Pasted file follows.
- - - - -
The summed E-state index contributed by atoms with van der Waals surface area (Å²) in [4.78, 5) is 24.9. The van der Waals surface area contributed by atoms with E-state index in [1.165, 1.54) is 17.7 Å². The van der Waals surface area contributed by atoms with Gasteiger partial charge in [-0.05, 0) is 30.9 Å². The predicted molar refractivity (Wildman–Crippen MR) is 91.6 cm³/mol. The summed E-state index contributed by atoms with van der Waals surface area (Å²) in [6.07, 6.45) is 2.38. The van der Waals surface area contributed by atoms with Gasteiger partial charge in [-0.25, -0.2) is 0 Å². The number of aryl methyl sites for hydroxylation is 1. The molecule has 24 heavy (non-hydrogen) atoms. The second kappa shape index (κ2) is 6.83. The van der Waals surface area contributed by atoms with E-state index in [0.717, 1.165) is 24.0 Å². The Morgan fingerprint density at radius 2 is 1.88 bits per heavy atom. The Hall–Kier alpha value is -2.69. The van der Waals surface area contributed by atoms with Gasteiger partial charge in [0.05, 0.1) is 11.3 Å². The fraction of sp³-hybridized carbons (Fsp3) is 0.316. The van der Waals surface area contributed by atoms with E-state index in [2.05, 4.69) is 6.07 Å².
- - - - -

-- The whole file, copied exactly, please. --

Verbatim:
The summed E-state index contributed by atoms with van der Waals surface area (Å²) in [4.78, 5) is 24.9. The van der Waals surface area contributed by atoms with E-state index in [1.165, 1.54) is 17.7 Å². The van der Waals surface area contributed by atoms with Gasteiger partial charge in [-0.05, 0) is 30.9 Å². The predicted molar refractivity (Wildman–Crippen MR) is 91.6 cm³/mol. The summed E-state index contributed by atoms with van der Waals surface area (Å²) in [6.07, 6.45) is 2.38. The van der Waals surface area contributed by atoms with Gasteiger partial charge in [-0.25, -0.2) is 0 Å². The number of aryl methyl sites for hydroxylation is 1. The molecule has 24 heavy (non-hydrogen) atoms. The second kappa shape index (κ2) is 6.83. The van der Waals surface area contributed by atoms with E-state index in [0.717, 1.165) is 24.0 Å². The Morgan fingerprint density at radius 2 is 1.88 bits per heavy atom. The Hall–Kier alpha value is -2.69. The van der Waals surface area contributed by atoms with Gasteiger partial charge in [0.05, 0.1) is 11.3 Å². The fraction of sp³-hybridized carbons (Fsp3) is 0.316. The van der Waals surface area contributed by atoms with E-state index in [2.05, 4.69) is 6.07 Å².